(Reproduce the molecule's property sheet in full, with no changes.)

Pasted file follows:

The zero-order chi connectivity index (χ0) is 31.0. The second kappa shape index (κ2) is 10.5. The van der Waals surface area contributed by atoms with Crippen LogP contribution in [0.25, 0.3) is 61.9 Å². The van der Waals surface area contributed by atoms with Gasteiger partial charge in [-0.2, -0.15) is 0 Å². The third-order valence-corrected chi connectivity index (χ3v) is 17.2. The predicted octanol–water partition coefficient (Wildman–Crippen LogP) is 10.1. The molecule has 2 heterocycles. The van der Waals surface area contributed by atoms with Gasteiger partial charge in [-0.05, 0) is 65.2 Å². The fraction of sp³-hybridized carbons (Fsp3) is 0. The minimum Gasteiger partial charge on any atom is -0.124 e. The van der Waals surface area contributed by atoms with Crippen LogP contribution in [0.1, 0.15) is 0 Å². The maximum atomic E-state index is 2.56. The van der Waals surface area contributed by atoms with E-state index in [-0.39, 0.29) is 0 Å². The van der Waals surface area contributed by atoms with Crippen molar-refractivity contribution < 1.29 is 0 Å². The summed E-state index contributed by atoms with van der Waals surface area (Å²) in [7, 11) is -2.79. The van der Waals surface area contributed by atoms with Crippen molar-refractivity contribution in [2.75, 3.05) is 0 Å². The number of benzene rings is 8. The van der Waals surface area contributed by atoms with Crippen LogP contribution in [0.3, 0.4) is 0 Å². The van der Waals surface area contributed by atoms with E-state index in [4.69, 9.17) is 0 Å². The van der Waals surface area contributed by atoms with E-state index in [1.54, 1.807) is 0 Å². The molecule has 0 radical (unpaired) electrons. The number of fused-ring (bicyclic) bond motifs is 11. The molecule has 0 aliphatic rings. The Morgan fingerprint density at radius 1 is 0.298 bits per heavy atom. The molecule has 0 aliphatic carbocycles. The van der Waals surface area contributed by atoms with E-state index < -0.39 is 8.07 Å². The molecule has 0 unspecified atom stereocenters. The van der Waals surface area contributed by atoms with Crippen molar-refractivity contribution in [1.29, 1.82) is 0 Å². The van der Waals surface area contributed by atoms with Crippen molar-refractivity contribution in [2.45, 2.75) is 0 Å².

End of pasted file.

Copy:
The zero-order chi connectivity index (χ0) is 31.0. The second kappa shape index (κ2) is 10.5. The van der Waals surface area contributed by atoms with Crippen LogP contribution in [0.25, 0.3) is 61.9 Å². The van der Waals surface area contributed by atoms with Gasteiger partial charge in [-0.2, -0.15) is 0 Å². The third-order valence-corrected chi connectivity index (χ3v) is 17.2. The predicted octanol–water partition coefficient (Wildman–Crippen LogP) is 10.1. The molecule has 2 heterocycles. The van der Waals surface area contributed by atoms with Gasteiger partial charge in [-0.05, 0) is 65.2 Å². The fraction of sp³-hybridized carbons (Fsp3) is 0. The minimum Gasteiger partial charge on any atom is -0.124 e. The van der Waals surface area contributed by atoms with Crippen LogP contribution in [0.1, 0.15) is 0 Å². The maximum atomic E-state index is 2.56. The van der Waals surface area contributed by atoms with E-state index in [-0.39, 0.29) is 0 Å². The van der Waals surface area contributed by atoms with Crippen molar-refractivity contribution < 1.29 is 0 Å². The summed E-state index contributed by atoms with van der Waals surface area (Å²) in [7, 11) is -2.79. The van der Waals surface area contributed by atoms with Crippen molar-refractivity contribution in [2.75, 3.05) is 0 Å². The number of benzene rings is 8. The van der Waals surface area contributed by atoms with Crippen LogP contribution in [0.3, 0.4) is 0 Å². The van der Waals surface area contributed by atoms with E-state index in [4.69, 9.17) is 0 Å². The van der Waals surface area contributed by atoms with E-state index in [1.54, 1.807) is 0 Å². The molecule has 0 radical (unpaired) electrons. The number of fused-ring (bicyclic) bond motifs is 11. The molecule has 0 aliphatic rings. The Morgan fingerprint density at radius 1 is 0.298 bits per heavy atom. The molecule has 0 aliphatic carbocycles. The van der Waals surface area contributed by atoms with E-state index < -0.39 is 8.07 Å². The molecule has 0 unspecified atom stereocenters. The van der Waals surface area contributed by atoms with Crippen molar-refractivity contribution in [1.29, 1.82) is 0 Å². The van der Waals surface area contributed by atoms with Crippen molar-refractivity contribution in [2.45, 2.75) is 0 Å².